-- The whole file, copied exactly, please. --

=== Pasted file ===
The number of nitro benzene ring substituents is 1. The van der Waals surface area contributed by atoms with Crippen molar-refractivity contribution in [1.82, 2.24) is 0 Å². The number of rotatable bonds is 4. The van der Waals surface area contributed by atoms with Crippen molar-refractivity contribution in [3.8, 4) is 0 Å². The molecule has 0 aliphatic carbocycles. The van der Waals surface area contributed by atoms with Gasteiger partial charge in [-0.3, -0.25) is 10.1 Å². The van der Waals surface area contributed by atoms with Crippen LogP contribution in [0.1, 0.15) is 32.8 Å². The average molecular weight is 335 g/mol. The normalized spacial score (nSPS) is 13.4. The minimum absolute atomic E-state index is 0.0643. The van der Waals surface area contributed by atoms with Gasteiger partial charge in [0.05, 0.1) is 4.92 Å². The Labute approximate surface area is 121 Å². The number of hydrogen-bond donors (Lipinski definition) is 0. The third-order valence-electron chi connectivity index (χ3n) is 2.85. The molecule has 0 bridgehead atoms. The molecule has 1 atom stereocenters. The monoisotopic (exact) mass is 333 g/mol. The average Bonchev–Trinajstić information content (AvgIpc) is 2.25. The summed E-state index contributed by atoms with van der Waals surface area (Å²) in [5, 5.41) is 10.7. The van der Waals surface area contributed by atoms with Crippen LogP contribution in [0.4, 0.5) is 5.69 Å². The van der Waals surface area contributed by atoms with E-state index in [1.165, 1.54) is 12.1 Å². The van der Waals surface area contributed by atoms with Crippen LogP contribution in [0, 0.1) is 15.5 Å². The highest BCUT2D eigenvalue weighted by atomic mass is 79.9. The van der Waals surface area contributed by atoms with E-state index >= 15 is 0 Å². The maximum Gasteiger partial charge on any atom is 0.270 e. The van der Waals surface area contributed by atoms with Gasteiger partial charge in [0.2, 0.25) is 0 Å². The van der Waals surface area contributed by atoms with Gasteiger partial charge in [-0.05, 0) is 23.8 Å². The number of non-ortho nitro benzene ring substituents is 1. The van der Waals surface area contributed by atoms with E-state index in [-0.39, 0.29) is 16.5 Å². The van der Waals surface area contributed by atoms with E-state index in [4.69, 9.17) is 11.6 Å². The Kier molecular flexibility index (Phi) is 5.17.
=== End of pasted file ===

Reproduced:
The number of nitro benzene ring substituents is 1. The van der Waals surface area contributed by atoms with Crippen molar-refractivity contribution in [1.82, 2.24) is 0 Å². The number of rotatable bonds is 4. The van der Waals surface area contributed by atoms with Crippen molar-refractivity contribution in [3.8, 4) is 0 Å². The molecule has 0 aliphatic carbocycles. The van der Waals surface area contributed by atoms with Gasteiger partial charge in [-0.3, -0.25) is 10.1 Å². The van der Waals surface area contributed by atoms with Crippen LogP contribution in [0.1, 0.15) is 32.8 Å². The average molecular weight is 335 g/mol. The normalized spacial score (nSPS) is 13.4. The minimum absolute atomic E-state index is 0.0643. The van der Waals surface area contributed by atoms with Gasteiger partial charge in [0.05, 0.1) is 4.92 Å². The Labute approximate surface area is 121 Å². The number of hydrogen-bond donors (Lipinski definition) is 0. The third-order valence-electron chi connectivity index (χ3n) is 2.85. The molecule has 0 bridgehead atoms. The molecule has 1 atom stereocenters. The monoisotopic (exact) mass is 333 g/mol. The average Bonchev–Trinajstić information content (AvgIpc) is 2.25. The summed E-state index contributed by atoms with van der Waals surface area (Å²) in [5, 5.41) is 10.7. The van der Waals surface area contributed by atoms with Crippen LogP contribution in [0.4, 0.5) is 5.69 Å². The van der Waals surface area contributed by atoms with E-state index in [1.165, 1.54) is 12.1 Å². The van der Waals surface area contributed by atoms with Crippen LogP contribution in [0, 0.1) is 15.5 Å². The highest BCUT2D eigenvalue weighted by atomic mass is 79.9. The van der Waals surface area contributed by atoms with E-state index >= 15 is 0 Å². The maximum Gasteiger partial charge on any atom is 0.270 e. The van der Waals surface area contributed by atoms with Gasteiger partial charge in [0.2, 0.25) is 0 Å². The van der Waals surface area contributed by atoms with Gasteiger partial charge in [-0.05, 0) is 23.8 Å². The number of non-ortho nitro benzene ring substituents is 1. The van der Waals surface area contributed by atoms with E-state index in [-0.39, 0.29) is 16.5 Å². The van der Waals surface area contributed by atoms with E-state index in [4.69, 9.17) is 11.6 Å². The Kier molecular flexibility index (Phi) is 5.17.